Tag archives for 2016 Publications

An Elegy

“Difficult as it is to describe honestly the spectacle of living, to describe death and dying is to go almost where language can’t: past knowledge, experience, or the reliable image. Yet what An Elegy achieves, through its own assured music, is this very contradiction: to go ‘in places where you never were,’ to honor the dead as well as to reimagine them, knowing that grief is as much the mind’s ‘calculus of human work’ as it is the heart’s. Here are words worth their urgency.”

— Rickey Laurentiis, Boy with Thorns, winner 2016 Levis Reading Prize

A Dog’s Life

ADL-front-coverWinner 2016 Jacar Press Full-length Contest


A Dog’s Life is a delightful romp through Americana by way of ‘real’ America with sly, politically engaged poems. Though this poet issues a rallying cry against ‘siren songs of entertainment,’ his poems are completely entertaining but, at the same time, completely wise. He takes on true love, extinction, our fragile environment, war, technology, porn, aging and our fight against it, cancer, nursing homes, and death. A Dog’s Life is an enlightened look at Doritos, Carson Daly, Walmart, McDonalds, theme parks, and, of course, dogs.”
    — Denise Duhamel
“The real singers – whether lamenting or praising – give us a sense of life as larger than we could have expressed before they arrived. With an explorer’s curiosity and drive, Adam Scheffler turns his poems into a treasury. He speaks of the value and wonder in small and large things, and like a dog (the dog he’d have us believe his soul is), meets the world with undisguised exuberance. These poems are spiritual in the way poetry is best suited to be: they articulate our good fortune to be alive.”
    — Bob Hicok

Raising the Sky

RTS cover  (1)

Raising the Sky is unpretentious, attempts no lofty poetic experiments with heavy themes but rather surges with philosophy caked on the sneaker bottoms of young slickster/trickster wannabes, and top-shelf gold standard prose shuffled across army fatigue blankets. Howard Craft allows the reader to perceive the moments, landscapes, and particulars of his own brand of Southern urbanism. He takes us there. Place. Physicality. His poetry becomes the hushed drum carrying the meter of persistence, racial identity, and invocations of the immensity… in which the unavoidable are saddled hip to hip to joy and revelation.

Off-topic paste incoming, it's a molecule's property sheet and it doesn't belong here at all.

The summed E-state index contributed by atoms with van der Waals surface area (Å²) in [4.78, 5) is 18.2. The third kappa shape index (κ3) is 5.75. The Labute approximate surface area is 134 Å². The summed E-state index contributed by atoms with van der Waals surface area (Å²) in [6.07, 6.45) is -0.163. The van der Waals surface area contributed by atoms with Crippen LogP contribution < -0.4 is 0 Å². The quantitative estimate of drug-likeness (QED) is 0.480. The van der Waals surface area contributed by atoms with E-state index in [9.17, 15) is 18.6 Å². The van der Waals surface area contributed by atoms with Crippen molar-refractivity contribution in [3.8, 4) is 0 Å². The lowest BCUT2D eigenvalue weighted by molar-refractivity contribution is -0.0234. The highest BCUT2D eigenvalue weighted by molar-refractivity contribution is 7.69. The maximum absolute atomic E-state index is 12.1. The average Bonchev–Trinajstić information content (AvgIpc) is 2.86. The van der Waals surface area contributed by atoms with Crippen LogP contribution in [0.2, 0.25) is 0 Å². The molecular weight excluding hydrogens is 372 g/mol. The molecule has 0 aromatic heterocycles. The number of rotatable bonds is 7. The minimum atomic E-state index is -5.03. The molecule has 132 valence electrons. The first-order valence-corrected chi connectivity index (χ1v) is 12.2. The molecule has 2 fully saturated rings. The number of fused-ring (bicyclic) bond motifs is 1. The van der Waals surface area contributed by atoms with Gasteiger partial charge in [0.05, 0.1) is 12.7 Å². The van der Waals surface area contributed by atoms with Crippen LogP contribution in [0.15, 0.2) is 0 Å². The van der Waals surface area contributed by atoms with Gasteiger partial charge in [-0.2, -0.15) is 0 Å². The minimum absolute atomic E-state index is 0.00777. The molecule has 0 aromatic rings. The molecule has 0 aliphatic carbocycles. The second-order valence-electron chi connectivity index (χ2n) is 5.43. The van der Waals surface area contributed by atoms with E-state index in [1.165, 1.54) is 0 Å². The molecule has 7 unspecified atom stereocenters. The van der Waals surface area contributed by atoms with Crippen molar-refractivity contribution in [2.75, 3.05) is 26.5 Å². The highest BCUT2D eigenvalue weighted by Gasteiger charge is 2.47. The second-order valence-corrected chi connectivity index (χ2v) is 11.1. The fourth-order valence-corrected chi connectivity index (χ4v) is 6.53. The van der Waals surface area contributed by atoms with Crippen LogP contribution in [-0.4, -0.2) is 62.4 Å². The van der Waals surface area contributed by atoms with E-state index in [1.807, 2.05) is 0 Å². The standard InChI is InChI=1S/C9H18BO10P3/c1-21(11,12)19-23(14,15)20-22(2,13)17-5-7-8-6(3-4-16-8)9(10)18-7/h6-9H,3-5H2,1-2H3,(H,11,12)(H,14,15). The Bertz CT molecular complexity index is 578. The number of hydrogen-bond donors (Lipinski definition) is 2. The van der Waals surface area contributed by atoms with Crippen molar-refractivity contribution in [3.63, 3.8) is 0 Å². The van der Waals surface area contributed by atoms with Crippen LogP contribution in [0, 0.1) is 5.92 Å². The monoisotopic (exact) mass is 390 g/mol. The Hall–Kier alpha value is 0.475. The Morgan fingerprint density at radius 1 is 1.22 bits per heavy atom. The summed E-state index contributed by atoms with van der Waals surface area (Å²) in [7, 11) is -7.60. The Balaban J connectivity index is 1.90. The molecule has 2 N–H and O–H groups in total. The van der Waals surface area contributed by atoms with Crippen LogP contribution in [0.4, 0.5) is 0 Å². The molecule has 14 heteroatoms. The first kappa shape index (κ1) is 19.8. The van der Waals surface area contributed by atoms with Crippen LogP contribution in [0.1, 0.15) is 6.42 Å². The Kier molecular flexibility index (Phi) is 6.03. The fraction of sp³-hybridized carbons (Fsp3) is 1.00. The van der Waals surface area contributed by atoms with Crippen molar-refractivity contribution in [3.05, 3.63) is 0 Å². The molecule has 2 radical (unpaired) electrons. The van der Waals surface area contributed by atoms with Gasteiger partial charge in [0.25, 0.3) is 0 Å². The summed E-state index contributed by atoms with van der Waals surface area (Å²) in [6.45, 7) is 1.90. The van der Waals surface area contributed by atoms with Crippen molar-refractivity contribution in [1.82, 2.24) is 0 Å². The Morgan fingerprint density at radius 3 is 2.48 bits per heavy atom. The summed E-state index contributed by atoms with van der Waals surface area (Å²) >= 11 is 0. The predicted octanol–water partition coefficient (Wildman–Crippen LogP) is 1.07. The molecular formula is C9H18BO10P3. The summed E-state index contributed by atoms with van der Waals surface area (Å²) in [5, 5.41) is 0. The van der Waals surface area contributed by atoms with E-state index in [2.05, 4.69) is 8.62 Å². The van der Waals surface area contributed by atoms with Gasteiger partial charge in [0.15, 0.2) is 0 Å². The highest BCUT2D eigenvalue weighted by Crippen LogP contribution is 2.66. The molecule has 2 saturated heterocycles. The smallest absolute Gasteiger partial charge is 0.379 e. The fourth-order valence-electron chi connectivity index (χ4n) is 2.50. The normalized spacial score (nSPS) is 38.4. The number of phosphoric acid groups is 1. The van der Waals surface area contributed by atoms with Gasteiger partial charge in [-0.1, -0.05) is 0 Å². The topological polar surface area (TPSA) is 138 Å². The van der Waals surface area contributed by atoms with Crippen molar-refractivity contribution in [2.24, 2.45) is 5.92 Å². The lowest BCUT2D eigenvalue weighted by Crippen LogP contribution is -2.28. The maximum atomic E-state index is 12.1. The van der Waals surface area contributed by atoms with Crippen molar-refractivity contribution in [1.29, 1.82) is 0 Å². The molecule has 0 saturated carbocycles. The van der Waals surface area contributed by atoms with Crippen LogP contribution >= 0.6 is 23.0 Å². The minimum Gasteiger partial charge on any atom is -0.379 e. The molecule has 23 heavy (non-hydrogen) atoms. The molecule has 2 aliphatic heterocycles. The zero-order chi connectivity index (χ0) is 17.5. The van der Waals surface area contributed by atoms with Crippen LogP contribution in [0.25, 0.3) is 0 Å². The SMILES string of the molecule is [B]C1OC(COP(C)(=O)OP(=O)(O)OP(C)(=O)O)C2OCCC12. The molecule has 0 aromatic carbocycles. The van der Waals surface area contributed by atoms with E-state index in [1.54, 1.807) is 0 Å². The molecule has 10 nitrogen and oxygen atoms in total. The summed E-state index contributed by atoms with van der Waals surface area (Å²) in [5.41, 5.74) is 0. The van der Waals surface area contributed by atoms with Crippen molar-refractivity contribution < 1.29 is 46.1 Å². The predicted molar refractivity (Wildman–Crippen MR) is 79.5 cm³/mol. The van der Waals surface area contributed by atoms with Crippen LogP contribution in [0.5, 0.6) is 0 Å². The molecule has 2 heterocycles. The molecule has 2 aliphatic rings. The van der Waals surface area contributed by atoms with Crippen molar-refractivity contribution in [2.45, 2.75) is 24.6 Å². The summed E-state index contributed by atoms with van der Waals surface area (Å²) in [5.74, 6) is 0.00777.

These poems remind us that our ancestors continue to whisper in our ears, remind us that we are at the helm steering ourselves, on our own terms, through yet another Middle Passage.”
    — Jaki Shelton Green

Threshing Floor

TF front cover

Threshing Floor is a serious book of poems in series.  These retellings of the Biblical Naomi are compelling and soulful.”

— Denise Duhamel

Threshing Floor tells the story of three women, their vulnerability and displacement; it will grip and hold women.  But, please God, may the book also be read by men—lots of men—because these poems are models of empathy in a world that sorely needs it.”

— Jeanne Murray Walker, author of Helping the Morning: New and Selected Poems

Dante’s Anteroom

DA-front-cover“Margaret Rabb’s career in poetry was a romance with words…This descendant of Confederates, this servant of transvestites, cloud- chronicler, bibliophile, Anglican and Romantic, knew that the distance between the searcher and the bookshelf was intercontinental and yet intimate, that the time it took to find the special poem, the one addressed to the reader (and written by that same reader), was a lifetime and yet an instant.”

    — David Rigsbee, author of School of the Americas, Not Alone in My Dancing:  Essays and Reviews, and The Red Tower: New and Selected Poems.

Resisting Arrest

“One of the Ten Best Poetry Books of 2016″*

Proceeds go to a scholarship fund for African American youth,
administered by the Urban League in Washington, D.C.

Resisting ArrestPolice killings of citizens of color are becoming an American past time way past its prime. But one thing we can depend on in this hour of chaos, confusion, clarity, outrage and sorrow: America’s media will certainly be there to insinuate itself, however crudely, however clumsily and rudely, into the sickness of the American psyche.


No need for me to further enumerate the endless trail of police violations, brutalities, killings. I’ll let the poets sing their names. I’ll let the Tradition say, Amen! For the great and socially committed poets assembled herein have been engaged in call and response; bearing witness to the maladies of a nation whose so-called founding begins with brutality and policing; begins with genocide, confiscation and death in the name of profit, greed and expansion.